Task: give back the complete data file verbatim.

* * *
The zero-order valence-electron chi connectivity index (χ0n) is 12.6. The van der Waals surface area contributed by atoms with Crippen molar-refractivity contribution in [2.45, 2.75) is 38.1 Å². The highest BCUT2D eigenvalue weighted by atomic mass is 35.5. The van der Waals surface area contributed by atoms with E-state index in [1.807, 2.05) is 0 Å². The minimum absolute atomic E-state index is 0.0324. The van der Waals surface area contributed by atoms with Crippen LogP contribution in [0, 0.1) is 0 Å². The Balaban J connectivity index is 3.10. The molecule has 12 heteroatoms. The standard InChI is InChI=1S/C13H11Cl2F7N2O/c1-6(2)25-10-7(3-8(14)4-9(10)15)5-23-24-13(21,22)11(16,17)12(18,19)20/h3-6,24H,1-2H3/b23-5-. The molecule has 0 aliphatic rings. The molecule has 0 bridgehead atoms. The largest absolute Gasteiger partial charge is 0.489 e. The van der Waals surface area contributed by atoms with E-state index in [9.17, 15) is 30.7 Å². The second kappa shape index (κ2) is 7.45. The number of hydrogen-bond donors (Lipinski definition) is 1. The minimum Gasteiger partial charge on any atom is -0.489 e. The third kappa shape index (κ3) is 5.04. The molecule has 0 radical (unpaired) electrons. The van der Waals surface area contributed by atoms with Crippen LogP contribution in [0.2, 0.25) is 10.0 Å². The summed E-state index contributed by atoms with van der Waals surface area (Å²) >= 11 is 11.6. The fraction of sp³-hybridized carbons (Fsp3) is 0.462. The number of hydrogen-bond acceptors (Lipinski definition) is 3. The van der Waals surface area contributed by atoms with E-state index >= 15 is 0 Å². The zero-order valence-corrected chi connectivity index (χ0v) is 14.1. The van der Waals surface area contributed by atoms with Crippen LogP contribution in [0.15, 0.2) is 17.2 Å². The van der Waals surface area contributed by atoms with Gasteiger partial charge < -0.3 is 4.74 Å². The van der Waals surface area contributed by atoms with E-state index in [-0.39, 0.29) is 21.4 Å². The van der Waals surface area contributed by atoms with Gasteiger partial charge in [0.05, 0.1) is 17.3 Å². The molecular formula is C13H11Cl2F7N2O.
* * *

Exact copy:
The zero-order valence-electron chi connectivity index (χ0n) is 12.6. The van der Waals surface area contributed by atoms with Crippen molar-refractivity contribution in [2.45, 2.75) is 38.1 Å². The highest BCUT2D eigenvalue weighted by atomic mass is 35.5. The van der Waals surface area contributed by atoms with E-state index in [1.807, 2.05) is 0 Å². The minimum absolute atomic E-state index is 0.0324. The van der Waals surface area contributed by atoms with Crippen LogP contribution in [0, 0.1) is 0 Å². The Balaban J connectivity index is 3.10. The molecule has 12 heteroatoms. The standard InChI is InChI=1S/C13H11Cl2F7N2O/c1-6(2)25-10-7(3-8(14)4-9(10)15)5-23-24-13(21,22)11(16,17)12(18,19)20/h3-6,24H,1-2H3/b23-5-. The molecule has 0 aliphatic rings. The molecule has 0 bridgehead atoms. The largest absolute Gasteiger partial charge is 0.489 e. The van der Waals surface area contributed by atoms with E-state index in [9.17, 15) is 30.7 Å². The second kappa shape index (κ2) is 7.45. The number of hydrogen-bond donors (Lipinski definition) is 1. The minimum Gasteiger partial charge on any atom is -0.489 e. The third kappa shape index (κ3) is 5.04. The molecule has 0 radical (unpaired) electrons. The van der Waals surface area contributed by atoms with Crippen LogP contribution in [0.2, 0.25) is 10.0 Å². The summed E-state index contributed by atoms with van der Waals surface area (Å²) >= 11 is 11.6. The fraction of sp³-hybridized carbons (Fsp3) is 0.462. The number of hydrogen-bond acceptors (Lipinski definition) is 3. The van der Waals surface area contributed by atoms with E-state index >= 15 is 0 Å². The zero-order valence-corrected chi connectivity index (χ0v) is 14.1. The van der Waals surface area contributed by atoms with Crippen LogP contribution in [0.15, 0.2) is 17.2 Å². The van der Waals surface area contributed by atoms with Gasteiger partial charge < -0.3 is 4.74 Å². The van der Waals surface area contributed by atoms with E-state index in [-0.39, 0.29) is 21.4 Å². The van der Waals surface area contributed by atoms with Gasteiger partial charge in [0.05, 0.1) is 17.3 Å². The molecular formula is C13H11Cl2F7N2O.